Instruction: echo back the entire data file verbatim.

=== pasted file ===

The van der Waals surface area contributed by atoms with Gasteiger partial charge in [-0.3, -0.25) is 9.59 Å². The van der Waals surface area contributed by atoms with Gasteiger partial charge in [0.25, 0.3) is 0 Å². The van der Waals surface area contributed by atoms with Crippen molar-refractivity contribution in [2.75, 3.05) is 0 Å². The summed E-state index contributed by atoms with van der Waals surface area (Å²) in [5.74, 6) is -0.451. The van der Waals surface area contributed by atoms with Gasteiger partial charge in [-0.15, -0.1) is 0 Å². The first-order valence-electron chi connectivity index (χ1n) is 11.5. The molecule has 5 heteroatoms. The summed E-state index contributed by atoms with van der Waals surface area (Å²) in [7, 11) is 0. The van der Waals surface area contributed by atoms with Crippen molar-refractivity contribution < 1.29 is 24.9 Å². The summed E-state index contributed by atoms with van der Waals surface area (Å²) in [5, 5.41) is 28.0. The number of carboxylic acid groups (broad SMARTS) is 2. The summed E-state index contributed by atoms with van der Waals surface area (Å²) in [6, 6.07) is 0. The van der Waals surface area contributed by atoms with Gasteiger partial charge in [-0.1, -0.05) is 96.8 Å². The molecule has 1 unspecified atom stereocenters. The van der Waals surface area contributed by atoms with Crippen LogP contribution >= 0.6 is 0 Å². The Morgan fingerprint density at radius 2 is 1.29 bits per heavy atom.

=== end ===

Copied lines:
The van der Waals surface area contributed by atoms with Gasteiger partial charge in [-0.3, -0.25) is 9.59 Å². The van der Waals surface area contributed by atoms with Gasteiger partial charge in [0.25, 0.3) is 0 Å². The van der Waals surface area contributed by atoms with Crippen molar-refractivity contribution in [2.75, 3.05) is 0 Å². The summed E-state index contributed by atoms with van der Waals surface area (Å²) in [5.74, 6) is -0.451. The van der Waals surface area contributed by atoms with Gasteiger partial charge in [-0.15, -0.1) is 0 Å². The first-order valence-electron chi connectivity index (χ1n) is 11.5. The molecule has 5 heteroatoms. The summed E-state index contributed by atoms with van der Waals surface area (Å²) in [7, 11) is 0. The van der Waals surface area contributed by atoms with Crippen molar-refractivity contribution < 1.29 is 24.9 Å². The summed E-state index contributed by atoms with van der Waals surface area (Å²) in [5, 5.41) is 28.0. The number of carboxylic acid groups (broad SMARTS) is 2. The summed E-state index contributed by atoms with van der Waals surface area (Å²) in [6, 6.07) is 0. The van der Waals surface area contributed by atoms with Gasteiger partial charge in [-0.1, -0.05) is 96.8 Å². The molecule has 1 unspecified atom stereocenters. The van der Waals surface area contributed by atoms with Crippen LogP contribution >= 0.6 is 0 Å². The Morgan fingerprint density at radius 2 is 1.29 bits per heavy atom.